You can find info on coffee packages concerning amounts of coffee grind to use, but that all depends on how weak or strong you like your coffee; that's just a trial and error experience. Most important thing you should know is to run boiling water through your pot and grind dispenser before the first use so the coffee won't have an after taste. I use an old fashion drip pot and that has always happened to me when it's not used for a while. Hope this helps, enjoy your coffee!

Kajun Connie (09/30/2005)

By Connie(guest post)

RE: Making a Coffee In a Percolator

I use a percolator when we go camping. If you use a gas burner make sure you move the pot so that the flame burns where the stem is. That way the water will "perk". I heat up the water until just under a boil, then move the pot over. Also, once it starts to perk, turn the flame down or else you will perk lots of grinds into the coffee water and have a lot of texture! If that happens, the grinds will mostly settle to the bottom of the pot and your cup. The coffee should still be tasty if you can get over the lumps. The full size pots usually hold 10 cups, so I just measure for the percolator the same as I do a drip. I let it perk for about 5 minutes. Any more than that makes the coffee too strong for me. Hope this helps. (10/02/2005)

By Donna

RE: Making Coffee In a Percolator

I inherited a percolator when my mother passed away. I forgot how much better the flavor is, and threw away the old brewer I was using. One tablespoon per cup, watch the color in the glass dome to your satisfaction. (12/02/2008)

By Richard

Archive: Making Coffee In a Percolator

How much coffee grinds do I use to make coffee in a 60 cup percolator? I would like to know the same for 20, 30, 40 and 50. I'm hostessing a big BBQ today and need to make the coffee.

Thanks.

By Audrey from Manalapan, NJ


RE: Making Coffee In a Percolator

Directions should be on the coffee, if not use 1 teaspoon for each cup. Good luck. (05/29/2010)

By kffrmw88

RE: Making Coffee In a Percolator

Everyone has a formula that works for them! But it all depends of the grind (coarse, regular, fine) and the roast (dark, med, light) and the type of coffee (there are 2 species of coffee, Arabica and Robusta. Arabica is less bitter with less caffeine that Robusta). The basic measurement is from 1 to 2 Tablespoons and usually you'll need 1 heaping tablespoon per cup for perked coffee, but it can be as little as 1 Tablespoon to as much as 2 tablespoons per cup (depending on grind). To make that even more confusing, each brand of coffee maker has different amounts as to what a "cup" of coffee is. It can be anywhere from 6 to 8 ounces and a mug is 8 to 12 ounces.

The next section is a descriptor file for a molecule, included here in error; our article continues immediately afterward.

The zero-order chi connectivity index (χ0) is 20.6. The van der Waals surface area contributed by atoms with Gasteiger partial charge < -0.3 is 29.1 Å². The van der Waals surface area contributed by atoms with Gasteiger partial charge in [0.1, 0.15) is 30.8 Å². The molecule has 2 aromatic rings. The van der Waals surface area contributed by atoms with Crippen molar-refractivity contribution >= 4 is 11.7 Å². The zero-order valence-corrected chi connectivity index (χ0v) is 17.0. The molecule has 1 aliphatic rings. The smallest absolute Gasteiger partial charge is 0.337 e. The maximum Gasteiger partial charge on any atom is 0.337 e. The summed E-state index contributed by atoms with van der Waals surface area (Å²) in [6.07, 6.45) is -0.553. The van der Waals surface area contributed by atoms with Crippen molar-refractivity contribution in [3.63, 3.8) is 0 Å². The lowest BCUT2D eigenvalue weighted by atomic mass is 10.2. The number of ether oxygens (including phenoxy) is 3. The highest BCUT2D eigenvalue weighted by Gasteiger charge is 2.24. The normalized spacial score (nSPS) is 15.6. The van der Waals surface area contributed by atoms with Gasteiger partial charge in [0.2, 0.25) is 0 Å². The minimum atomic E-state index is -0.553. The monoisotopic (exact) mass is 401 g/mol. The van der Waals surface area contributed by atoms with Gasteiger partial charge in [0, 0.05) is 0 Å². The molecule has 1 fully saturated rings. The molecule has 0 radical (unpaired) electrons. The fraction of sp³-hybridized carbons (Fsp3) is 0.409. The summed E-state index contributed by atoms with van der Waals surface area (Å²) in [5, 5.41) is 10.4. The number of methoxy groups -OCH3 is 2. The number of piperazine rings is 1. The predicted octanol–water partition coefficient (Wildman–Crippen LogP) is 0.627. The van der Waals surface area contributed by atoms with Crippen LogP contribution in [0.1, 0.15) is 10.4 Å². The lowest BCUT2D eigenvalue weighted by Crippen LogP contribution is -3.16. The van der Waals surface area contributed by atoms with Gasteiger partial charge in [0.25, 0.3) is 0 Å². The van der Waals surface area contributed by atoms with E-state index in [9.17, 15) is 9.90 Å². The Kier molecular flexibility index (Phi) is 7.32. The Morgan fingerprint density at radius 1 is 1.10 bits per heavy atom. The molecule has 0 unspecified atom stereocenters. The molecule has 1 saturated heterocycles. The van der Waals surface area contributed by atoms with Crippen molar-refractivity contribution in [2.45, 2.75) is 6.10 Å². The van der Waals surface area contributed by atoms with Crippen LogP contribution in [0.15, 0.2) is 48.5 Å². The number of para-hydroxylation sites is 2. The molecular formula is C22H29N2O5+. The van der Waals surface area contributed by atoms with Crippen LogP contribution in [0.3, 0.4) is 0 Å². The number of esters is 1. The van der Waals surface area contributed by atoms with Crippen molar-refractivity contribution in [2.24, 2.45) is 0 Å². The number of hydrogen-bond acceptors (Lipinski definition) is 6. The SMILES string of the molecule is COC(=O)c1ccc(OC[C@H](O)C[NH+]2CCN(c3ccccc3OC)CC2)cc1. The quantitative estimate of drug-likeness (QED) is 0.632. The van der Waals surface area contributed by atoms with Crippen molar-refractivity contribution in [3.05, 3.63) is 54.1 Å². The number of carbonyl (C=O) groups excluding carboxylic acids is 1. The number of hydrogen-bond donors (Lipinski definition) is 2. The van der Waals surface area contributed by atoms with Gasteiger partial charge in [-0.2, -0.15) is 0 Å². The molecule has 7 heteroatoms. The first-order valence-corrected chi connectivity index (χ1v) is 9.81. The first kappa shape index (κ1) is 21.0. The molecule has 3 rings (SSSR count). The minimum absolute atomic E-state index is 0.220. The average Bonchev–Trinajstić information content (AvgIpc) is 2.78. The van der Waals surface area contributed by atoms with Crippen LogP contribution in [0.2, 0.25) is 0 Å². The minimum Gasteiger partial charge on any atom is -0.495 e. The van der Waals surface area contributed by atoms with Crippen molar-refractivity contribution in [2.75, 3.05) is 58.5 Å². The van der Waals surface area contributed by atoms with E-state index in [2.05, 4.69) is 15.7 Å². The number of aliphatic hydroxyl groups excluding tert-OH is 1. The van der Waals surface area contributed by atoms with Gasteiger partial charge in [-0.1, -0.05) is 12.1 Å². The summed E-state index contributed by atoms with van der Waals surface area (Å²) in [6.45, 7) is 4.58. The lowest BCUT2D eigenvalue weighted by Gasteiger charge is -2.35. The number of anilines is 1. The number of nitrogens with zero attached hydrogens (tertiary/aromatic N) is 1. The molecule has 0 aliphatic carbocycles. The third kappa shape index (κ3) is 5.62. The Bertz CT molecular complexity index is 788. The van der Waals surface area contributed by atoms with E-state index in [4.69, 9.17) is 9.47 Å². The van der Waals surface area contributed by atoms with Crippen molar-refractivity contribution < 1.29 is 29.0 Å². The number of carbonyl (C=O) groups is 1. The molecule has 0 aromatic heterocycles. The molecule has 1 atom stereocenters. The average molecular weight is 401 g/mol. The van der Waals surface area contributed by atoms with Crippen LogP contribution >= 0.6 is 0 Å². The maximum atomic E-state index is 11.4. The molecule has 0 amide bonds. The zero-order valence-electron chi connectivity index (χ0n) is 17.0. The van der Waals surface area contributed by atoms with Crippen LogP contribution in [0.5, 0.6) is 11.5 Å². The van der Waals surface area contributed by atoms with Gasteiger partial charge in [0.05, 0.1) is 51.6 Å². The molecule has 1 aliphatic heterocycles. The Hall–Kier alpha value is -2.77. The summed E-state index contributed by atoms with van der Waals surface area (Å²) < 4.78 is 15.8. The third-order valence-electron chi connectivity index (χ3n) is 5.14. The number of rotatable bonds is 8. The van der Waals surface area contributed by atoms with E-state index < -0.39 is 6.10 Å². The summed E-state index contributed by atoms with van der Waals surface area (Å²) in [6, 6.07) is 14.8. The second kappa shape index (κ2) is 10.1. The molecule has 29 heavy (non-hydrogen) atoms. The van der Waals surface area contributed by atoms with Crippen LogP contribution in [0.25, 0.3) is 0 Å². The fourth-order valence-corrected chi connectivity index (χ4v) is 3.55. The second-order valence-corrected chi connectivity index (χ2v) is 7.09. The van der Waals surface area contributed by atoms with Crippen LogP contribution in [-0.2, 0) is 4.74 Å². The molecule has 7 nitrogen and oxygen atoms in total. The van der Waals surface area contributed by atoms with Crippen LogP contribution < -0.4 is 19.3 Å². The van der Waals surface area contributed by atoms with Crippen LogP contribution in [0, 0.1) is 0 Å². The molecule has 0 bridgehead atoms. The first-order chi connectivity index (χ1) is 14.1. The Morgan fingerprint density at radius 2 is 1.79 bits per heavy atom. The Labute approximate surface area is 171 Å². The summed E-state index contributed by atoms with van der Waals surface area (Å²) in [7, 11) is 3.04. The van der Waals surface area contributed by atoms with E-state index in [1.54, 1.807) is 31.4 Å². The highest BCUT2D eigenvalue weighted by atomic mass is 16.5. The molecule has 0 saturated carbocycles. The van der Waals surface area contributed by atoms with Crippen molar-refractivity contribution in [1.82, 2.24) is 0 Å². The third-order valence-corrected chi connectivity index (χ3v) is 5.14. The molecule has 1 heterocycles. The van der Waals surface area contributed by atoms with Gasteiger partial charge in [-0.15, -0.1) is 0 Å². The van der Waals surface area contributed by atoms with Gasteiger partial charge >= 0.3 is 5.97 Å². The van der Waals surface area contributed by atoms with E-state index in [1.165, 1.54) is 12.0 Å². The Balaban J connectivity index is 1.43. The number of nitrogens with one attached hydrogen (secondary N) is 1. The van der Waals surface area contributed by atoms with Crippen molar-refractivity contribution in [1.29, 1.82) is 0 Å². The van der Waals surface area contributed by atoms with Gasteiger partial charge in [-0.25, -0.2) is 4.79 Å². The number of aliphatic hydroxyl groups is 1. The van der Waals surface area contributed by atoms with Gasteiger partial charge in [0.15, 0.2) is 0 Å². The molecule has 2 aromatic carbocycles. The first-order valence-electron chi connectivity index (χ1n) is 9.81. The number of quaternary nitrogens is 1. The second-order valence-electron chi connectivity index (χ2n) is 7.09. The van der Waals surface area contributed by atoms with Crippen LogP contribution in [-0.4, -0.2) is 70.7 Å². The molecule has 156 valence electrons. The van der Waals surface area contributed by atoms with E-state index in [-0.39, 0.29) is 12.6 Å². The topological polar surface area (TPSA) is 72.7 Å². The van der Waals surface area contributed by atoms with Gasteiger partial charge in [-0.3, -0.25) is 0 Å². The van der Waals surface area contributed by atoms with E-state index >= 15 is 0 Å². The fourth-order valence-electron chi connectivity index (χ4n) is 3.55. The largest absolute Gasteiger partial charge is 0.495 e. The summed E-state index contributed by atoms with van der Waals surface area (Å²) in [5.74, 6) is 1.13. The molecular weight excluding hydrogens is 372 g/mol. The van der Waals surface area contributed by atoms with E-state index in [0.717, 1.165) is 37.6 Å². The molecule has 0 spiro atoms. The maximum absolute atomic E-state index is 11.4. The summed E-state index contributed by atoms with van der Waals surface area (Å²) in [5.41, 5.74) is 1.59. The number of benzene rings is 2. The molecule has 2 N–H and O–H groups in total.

A coffee scoop filled level contains two tablespoons of coffee. And two tablespoons is what you usually need for a 6 ounce cup of coffee (with a regular grind and a medium roast). But many find this too strong. If it were me, I'd buy a light to medium roast of a quality coffee. The Duncan Donuts brand makes a fairly low cost coffee that is smooth and mellow and not bitter. If you use something like Folgers (coffee Robusta) you'll get a more bitter (but higher caffeine content) coffee.

Perked coffee doesn't make the best coffee because of 2 things, 1) It's run through the grounds over and over and 2) the water is boiling, but you gotta use what you have available!

I start out with one level tablespoon per cup and make as small a batch as you can to test it first. You may need to up the amount to 1 heaping Tablespoon per cup. Coffee Brewing Method: http://kaffee.netfirms.com/Coffee/Methods.html More Info: www.coffeedetective.com/measure-coffee.html www.thriftyfun.com/tf219120.tip.html www.thriftyfun.com/tf656412.tip.html (05/29/2010)

By Cyinda

RE: Making Coffee In a Percolator

If you look closely at the grounds holder it may have lines showing how full it needs to be. I love perked coffee. If it doesn't say then go by what you use at home in the small coffee maker. Whatever you use for four cups multiply times 15. (06/02/2010)

By Lilac

RE: Making Coffee In a Percolator

I was taught that the 30 cup percolator takes 1 8 oz cup of ground. This is pretty close to the 1 tsp. for every cup made, again a formula from the 1960s. I make good coffee (so I am told, I don't drink it). (06/02/2010)

By TandT Grandma

RE: Making Coffee In a Percolator

To Mike wanting to make coffee in the 10-12 cup aluminum stove top pot. I am presuming you don't have the cup to set grounds in. This is the campers type, only way my father makes coffee and he is 81.

Cold water up the the amount, say 10 cup line. Then 10 tsp measures of coffee in the cold water. Bring to boil, watch, let boil about 5 minutes. Then turn off burner, take pot off, drop in 1 cup cold water. This settles the grounds to the bottom. Pour up your cup. (06/02/2010)

By TandT Grandma